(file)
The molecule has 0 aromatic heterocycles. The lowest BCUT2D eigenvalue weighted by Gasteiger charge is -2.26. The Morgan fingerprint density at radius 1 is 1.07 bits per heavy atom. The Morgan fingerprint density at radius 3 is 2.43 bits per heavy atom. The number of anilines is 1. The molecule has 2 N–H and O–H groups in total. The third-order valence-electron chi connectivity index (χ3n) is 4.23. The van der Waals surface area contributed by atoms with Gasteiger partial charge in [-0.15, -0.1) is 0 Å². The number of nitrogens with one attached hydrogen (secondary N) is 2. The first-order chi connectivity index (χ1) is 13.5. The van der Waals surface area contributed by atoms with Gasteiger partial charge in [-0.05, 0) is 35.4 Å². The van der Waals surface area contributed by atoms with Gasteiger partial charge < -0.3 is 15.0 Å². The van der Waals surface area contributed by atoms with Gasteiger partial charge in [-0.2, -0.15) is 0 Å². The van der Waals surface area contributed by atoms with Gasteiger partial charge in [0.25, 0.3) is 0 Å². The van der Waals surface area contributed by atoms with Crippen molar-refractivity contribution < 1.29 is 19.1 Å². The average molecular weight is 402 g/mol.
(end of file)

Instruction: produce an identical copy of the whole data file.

The molecule has 0 aromatic heterocycles. The lowest BCUT2D eigenvalue weighted by Gasteiger charge is -2.26. The Morgan fingerprint density at radius 1 is 1.07 bits per heavy atom. The Morgan fingerprint density at radius 3 is 2.43 bits per heavy atom. The number of anilines is 1. The molecule has 2 N–H and O–H groups in total. The third-order valence-electron chi connectivity index (χ3n) is 4.23. The van der Waals surface area contributed by atoms with Gasteiger partial charge in [-0.15, -0.1) is 0 Å². The number of nitrogens with one attached hydrogen (secondary N) is 2. The first-order chi connectivity index (χ1) is 13.5. The van der Waals surface area contributed by atoms with Gasteiger partial charge in [-0.05, 0) is 35.4 Å². The van der Waals surface area contributed by atoms with Gasteiger partial charge < -0.3 is 15.0 Å². The van der Waals surface area contributed by atoms with Gasteiger partial charge in [-0.2, -0.15) is 0 Å². The van der Waals surface area contributed by atoms with Gasteiger partial charge in [0.25, 0.3) is 0 Å². The van der Waals surface area contributed by atoms with Crippen molar-refractivity contribution < 1.29 is 19.1 Å². The average molecular weight is 402 g/mol.